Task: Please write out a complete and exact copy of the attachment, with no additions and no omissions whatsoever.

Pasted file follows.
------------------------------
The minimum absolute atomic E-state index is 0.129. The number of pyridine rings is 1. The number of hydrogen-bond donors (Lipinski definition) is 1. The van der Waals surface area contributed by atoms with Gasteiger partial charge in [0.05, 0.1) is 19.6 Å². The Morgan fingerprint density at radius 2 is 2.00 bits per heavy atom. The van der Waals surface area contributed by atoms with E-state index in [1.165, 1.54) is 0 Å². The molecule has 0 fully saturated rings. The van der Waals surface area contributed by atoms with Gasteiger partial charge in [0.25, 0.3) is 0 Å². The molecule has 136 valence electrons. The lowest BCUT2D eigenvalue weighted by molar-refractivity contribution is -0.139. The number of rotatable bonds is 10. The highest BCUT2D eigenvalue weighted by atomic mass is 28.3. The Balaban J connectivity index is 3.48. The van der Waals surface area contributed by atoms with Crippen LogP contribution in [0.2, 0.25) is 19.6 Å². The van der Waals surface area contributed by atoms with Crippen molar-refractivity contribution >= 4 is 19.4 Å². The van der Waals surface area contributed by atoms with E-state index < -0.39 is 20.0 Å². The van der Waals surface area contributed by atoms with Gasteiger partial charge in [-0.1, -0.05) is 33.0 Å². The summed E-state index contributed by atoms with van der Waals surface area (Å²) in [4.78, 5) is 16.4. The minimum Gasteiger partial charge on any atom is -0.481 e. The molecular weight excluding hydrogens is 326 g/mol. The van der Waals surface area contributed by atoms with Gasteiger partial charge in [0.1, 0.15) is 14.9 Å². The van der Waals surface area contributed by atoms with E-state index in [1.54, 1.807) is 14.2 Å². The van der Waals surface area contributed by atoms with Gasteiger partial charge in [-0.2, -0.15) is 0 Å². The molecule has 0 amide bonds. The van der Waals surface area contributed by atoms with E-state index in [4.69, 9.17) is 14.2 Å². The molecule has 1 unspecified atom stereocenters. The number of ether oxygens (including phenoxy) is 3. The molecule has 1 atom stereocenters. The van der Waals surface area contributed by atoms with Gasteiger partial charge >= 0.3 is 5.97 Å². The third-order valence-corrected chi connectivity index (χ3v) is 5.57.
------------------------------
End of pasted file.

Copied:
The minimum absolute atomic E-state index is 0.129. The number of pyridine rings is 1. The number of hydrogen-bond donors (Lipinski definition) is 1. The van der Waals surface area contributed by atoms with Gasteiger partial charge in [0.05, 0.1) is 19.6 Å². The Morgan fingerprint density at radius 2 is 2.00 bits per heavy atom. The van der Waals surface area contributed by atoms with E-state index in [1.165, 1.54) is 0 Å². The molecule has 0 fully saturated rings. The van der Waals surface area contributed by atoms with Gasteiger partial charge in [0.25, 0.3) is 0 Å². The molecule has 136 valence electrons. The lowest BCUT2D eigenvalue weighted by molar-refractivity contribution is -0.139. The number of rotatable bonds is 10. The highest BCUT2D eigenvalue weighted by atomic mass is 28.3. The Balaban J connectivity index is 3.48. The van der Waals surface area contributed by atoms with Crippen LogP contribution in [0.2, 0.25) is 19.6 Å². The van der Waals surface area contributed by atoms with Crippen molar-refractivity contribution >= 4 is 19.4 Å². The van der Waals surface area contributed by atoms with E-state index < -0.39 is 20.0 Å². The van der Waals surface area contributed by atoms with Gasteiger partial charge in [-0.1, -0.05) is 33.0 Å². The summed E-state index contributed by atoms with van der Waals surface area (Å²) in [4.78, 5) is 16.4. The minimum Gasteiger partial charge on any atom is -0.481 e. The molecular weight excluding hydrogens is 326 g/mol. The van der Waals surface area contributed by atoms with Gasteiger partial charge in [0.1, 0.15) is 14.9 Å². The van der Waals surface area contributed by atoms with E-state index in [1.54, 1.807) is 14.2 Å². The van der Waals surface area contributed by atoms with Gasteiger partial charge in [-0.2, -0.15) is 0 Å². The molecule has 0 amide bonds. The van der Waals surface area contributed by atoms with E-state index in [4.69, 9.17) is 14.2 Å². The molecule has 1 unspecified atom stereocenters. The number of ether oxygens (including phenoxy) is 3. The molecule has 1 atom stereocenters. The van der Waals surface area contributed by atoms with Gasteiger partial charge >= 0.3 is 5.97 Å². The third-order valence-corrected chi connectivity index (χ3v) is 5.57.